you can do one shoot and make the same. 

 

Carrie:

Yes, yeah. 

 

Nikki:

Yeah. OK, so I can think of multiple weddings where… I mean this is when I was already a few years in and where I was making like $3500, $3600, and I pretty much make that. I mean I can think of shoots that I made that and more in one shoot. Yeah. And then I think about two. As a school social worker, my paycheck was thirty, thirty three hundred dollars per month, so I can make what I made in a month as a social worker in one shoot. And I think it’s just the reason I would talk about this is, I think it’s so important for people to shift from thinking they can’t make money to like if you’re out there watching this or listening to this, if you think you cannot make a good average with portraits because everyone down the street or in your town or whomever is only charging four hundred dollars, that’s not true. 

 

00:18:48:26 – 00:19:13:22

You can. I’m an example. Here’s an example. Basically, everyone who I’ve interviewed on this podcast is an example. So that’s why I just kind of like to get into that nitty gritty sometimes. I think sometimes people are just stuck on that, and we’ve all been there. I remember thinking the same thing. You were thinking the same thing. There’s no shame in it. It’s just time to get over it, move forward and learn about the business side of it and start doing it. 

 

00:19:14:02 – 00:19:44:11

Carrie:

And that’s all anchored into what we were taught and what we think we believe in all of these, kind of, outside forces. It’s like when we learn to start to work through that stuff and to raise our self-awareness and to put some blinders on so we stop doing the comparison game. It’s like I’m in this old mill building right now. I think there’s like three other photographers in my building. I don’t care. I don’t care what they’re doing. I mean, whatever, like, they’re probably nice people. It’s fine.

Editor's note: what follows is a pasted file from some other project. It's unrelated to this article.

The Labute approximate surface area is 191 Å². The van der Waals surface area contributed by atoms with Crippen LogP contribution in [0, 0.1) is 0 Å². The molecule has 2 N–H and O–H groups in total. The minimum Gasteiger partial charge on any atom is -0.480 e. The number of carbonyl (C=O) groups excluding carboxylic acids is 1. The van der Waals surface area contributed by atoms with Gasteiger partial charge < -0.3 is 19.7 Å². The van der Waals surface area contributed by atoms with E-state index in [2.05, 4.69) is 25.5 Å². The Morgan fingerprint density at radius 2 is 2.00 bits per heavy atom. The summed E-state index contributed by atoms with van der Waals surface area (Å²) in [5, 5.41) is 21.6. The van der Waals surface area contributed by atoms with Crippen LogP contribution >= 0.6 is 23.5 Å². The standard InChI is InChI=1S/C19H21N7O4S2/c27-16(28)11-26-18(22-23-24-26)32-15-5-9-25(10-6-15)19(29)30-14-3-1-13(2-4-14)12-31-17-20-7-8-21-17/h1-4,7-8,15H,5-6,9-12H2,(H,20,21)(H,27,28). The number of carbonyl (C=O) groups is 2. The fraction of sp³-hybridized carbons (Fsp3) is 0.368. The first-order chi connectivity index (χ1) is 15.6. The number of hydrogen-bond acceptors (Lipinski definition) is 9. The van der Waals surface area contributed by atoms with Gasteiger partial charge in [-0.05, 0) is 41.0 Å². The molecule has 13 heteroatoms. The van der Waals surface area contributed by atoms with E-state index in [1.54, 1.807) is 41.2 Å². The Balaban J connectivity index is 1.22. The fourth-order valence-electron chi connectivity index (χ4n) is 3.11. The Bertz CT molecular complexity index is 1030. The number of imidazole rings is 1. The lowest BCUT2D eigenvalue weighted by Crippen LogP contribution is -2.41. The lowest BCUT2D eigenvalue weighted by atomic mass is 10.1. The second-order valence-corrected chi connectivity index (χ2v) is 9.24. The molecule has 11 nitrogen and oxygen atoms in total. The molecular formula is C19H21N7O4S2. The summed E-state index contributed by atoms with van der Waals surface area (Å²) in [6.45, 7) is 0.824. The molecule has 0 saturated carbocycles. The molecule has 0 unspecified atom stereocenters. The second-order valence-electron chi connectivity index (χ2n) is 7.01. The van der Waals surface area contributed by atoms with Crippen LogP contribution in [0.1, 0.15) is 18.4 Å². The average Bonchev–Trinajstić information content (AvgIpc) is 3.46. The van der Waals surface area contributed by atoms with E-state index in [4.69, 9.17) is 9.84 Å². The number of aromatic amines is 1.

00:19:44:13 – 00:19:54:21

But like, as far as business goes, I really… I don’t care. Like, I’m definitely probably the one that’s priced the highest, and that’s been working fine for me like so. 

 

00:19:55:10 – 00:20:09:09

Nikki:

Yeah. Yeah. OK, so speaking of pricing, let’s talk through… I want to… I want to talk in a minute about how you market it and how you did the transition from weddings into portraits and boudoir. But before we do that, let’s talk a little bit about your pricing and how you structure that. 

 

00:20:09:19 – 00:20:40:02

Carrie:

OK, so there was a lot that changed over the pandemic last year. I’m based in Connecticut. We were shut down for four months. So when that happened, I couldn’t do any client facing activities. But my business is still going. I still had to pay rent. I still was doing social media. I decided to get really busy on the back end of my business. And that included raising my prices a bit because after looking at everything, I was like, you know, I think I was charging $550 last year for my session fee at the beginning of last year. 

 

00:20:40:04 – 00:21:15:05

And I was like, this isn’t feeling good because… and then I was also charging an a la carte price and then my intro package, my lowest package, was lower than it is now. And it was just like when I sold that it didn’t feel good. If I came in and had a couple of people buy two or three portraits, I’m like, why did I just produce this entire session with my 17 years of experience and creativity and all this for somebody to buy a few images when they liked more. So, basically in trying to figure all this out, I was like, OK, I’m going to raise it to $750.. 

 

00:21:15:25 – 00:21:45:08

And then I was in a workshop with a lot of very high-performing women, like multi six- and a seven-figure earners, coaches in all different industries and things. I was the only photographer there, and we touched on my pricing a little bit. And I think I was saying, oh, I charge $750, and then you buy after blah, blah, blah. And one woman just stopped the room, and she was like, “I wouldn’t even take you seriously unless you were charging four figures to work with you.” And other women in the room were like, yeah, and I was like, oh shit.